Fraud is a game with little downside risk

Make-believe jail time for CDN criminal fraud.GetoutofjailfreeDetective Fred Kerr makes some excellent points in this Toronto Star article, Views from behind a fraud detective’s desk.

The sentences we’re getting in Canada are truly an embarrassment, because they’re so low.

A few years ago I had a $7.5 million investment fraud in Vaughan, a Ponzi scheme. He was targeting teachers … 35 people lost $7.5 million. Some people mortgaged their homes to invest with him. Some lost their life savings. He was sentenced to 4 1/2 years in jail, but realistically he was out on the street after just 13 months.

Q: What can be done to keep criminals behind bars longer?

A: The federal government recently introduced legislation to change that, so white-collar criminals will spend more time in jail. It’s long overdue …

Low sentences and conditional sentences served at home aren’t enough. We call it “make-believe jail,” because people are sitting at home and it’s hard to enforce. … There’s no deterrent there.

Q: What signal does that send?

A: In Canada we see a lot of people re-offending. That’s common. We re-arrest them many times and then they’re back on the street.

If you’re thinking of buying a franchise, talk to an experienced copper. They know how next-to-impossible criminal fraud is to prove and how expensive the civil justice system is.

This is how I saw the story on as it relates to my experiences in franchising.

2 Responses to Fraud is a game with little downside risk

  1. Carol Cross says:

    “Fraud is a game with little downside risk” The government had to throw the book at Madoff because of the failure of the SEC to see what was right in front of their noses for many years — and still not explained to the American people.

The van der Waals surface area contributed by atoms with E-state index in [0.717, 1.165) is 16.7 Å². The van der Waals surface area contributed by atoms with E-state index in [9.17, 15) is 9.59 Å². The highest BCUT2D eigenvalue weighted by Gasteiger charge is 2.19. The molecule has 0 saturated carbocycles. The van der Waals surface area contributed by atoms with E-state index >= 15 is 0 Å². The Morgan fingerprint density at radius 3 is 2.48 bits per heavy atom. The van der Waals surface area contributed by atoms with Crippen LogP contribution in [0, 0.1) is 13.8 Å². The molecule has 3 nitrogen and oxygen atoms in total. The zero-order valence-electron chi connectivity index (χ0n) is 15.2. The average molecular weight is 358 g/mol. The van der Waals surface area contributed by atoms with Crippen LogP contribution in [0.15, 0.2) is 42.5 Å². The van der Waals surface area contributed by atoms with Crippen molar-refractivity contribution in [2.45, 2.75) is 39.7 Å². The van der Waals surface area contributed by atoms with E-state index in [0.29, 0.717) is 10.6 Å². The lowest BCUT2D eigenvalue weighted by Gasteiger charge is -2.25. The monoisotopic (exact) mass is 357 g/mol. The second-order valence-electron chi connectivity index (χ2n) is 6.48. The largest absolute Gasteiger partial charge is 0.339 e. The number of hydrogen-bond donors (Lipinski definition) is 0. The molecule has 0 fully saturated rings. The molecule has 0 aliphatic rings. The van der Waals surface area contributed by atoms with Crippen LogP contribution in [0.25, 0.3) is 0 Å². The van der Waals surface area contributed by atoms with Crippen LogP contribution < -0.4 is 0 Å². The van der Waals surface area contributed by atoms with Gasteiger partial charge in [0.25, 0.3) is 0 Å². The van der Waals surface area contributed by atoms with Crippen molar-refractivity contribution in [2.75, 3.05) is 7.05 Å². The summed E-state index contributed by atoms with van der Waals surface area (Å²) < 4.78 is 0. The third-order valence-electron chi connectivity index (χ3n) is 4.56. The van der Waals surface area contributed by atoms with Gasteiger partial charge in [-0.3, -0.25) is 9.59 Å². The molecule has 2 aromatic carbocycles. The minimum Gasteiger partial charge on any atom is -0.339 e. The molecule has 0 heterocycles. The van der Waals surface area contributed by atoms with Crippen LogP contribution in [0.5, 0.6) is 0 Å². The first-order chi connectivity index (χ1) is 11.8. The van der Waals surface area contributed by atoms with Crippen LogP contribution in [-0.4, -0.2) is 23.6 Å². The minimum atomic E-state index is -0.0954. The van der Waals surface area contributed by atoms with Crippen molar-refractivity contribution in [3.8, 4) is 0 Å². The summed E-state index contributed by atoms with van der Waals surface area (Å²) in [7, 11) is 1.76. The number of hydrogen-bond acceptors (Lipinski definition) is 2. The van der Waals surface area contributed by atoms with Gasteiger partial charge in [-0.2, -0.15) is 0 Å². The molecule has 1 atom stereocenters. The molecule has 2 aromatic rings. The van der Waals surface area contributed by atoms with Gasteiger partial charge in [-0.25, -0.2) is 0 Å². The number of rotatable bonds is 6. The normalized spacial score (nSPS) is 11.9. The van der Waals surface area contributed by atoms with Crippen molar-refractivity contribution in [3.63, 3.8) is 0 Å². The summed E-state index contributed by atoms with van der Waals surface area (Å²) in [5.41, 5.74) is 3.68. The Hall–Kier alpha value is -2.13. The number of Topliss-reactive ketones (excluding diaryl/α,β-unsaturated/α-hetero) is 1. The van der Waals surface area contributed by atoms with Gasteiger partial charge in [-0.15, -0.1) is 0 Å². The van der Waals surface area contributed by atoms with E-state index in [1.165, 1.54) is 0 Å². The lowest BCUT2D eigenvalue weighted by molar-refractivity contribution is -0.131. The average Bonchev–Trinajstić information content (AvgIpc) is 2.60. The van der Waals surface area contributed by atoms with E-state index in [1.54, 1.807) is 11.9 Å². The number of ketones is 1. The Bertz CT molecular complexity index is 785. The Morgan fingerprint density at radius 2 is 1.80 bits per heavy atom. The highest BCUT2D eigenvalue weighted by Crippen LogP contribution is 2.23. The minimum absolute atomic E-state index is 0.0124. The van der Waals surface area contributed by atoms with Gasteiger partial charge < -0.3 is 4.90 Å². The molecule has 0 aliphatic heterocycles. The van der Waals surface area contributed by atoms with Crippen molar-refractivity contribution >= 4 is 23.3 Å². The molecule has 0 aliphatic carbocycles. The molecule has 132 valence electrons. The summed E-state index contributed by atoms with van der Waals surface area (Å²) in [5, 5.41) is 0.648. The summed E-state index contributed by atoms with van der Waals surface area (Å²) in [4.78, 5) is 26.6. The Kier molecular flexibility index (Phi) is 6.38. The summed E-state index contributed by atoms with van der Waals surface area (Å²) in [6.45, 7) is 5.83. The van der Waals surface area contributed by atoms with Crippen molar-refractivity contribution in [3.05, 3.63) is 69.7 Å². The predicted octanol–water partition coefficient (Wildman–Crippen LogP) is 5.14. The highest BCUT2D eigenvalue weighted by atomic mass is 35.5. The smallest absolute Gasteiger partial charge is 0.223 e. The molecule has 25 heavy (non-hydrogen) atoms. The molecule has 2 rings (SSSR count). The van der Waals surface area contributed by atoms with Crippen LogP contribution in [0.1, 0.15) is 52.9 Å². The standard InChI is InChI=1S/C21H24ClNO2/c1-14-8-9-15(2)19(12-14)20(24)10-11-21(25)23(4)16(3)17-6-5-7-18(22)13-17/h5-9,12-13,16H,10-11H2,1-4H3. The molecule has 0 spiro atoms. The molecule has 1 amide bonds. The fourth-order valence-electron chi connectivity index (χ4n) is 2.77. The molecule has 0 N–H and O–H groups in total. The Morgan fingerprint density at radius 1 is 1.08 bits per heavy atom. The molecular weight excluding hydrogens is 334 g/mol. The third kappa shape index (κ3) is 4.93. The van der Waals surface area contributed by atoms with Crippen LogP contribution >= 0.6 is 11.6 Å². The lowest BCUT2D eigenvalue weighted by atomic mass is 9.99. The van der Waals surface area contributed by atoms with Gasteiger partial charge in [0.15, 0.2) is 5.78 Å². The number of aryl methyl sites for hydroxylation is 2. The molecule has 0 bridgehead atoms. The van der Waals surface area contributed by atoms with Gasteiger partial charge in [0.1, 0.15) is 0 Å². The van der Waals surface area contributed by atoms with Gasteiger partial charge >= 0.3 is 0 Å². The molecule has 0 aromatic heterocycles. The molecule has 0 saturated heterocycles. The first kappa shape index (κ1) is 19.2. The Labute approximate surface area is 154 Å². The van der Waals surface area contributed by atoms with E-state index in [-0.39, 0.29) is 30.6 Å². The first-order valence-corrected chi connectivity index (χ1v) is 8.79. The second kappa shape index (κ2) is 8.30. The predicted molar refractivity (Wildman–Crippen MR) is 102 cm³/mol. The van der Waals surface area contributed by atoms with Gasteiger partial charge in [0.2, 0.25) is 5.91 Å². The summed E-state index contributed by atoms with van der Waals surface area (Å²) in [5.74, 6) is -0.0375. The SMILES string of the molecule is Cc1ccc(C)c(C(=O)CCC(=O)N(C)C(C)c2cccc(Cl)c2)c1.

Franchise fraud appears to have been enabled in the US by the subsidy of regulation that permits franchisors and their owners to defraud innocent investors whenever expedient because they know that they have immunity under the Federal Trade Commission Rule against claims of fraud. When has a franchisor ever been found guilty of the nine elements of common law fraud? They know also that if they promise nothing or very little in their contracts that it is almost impossible to find a breach of contract. The constructive fraud of a binding, mean, and unilateral contract wrapped up in a government mandated disclosure document is difficult to disclose to the public.

    The premeditated use of law, process, and procedure and the media to set up franchisee “marks” for the special interests is disgusting and unAmerican but this is the way it is! For every negative about franchising, there are thousands of positive articles planted on the Internet and in the media! Fighting windmills and fraud goes on and on and on!


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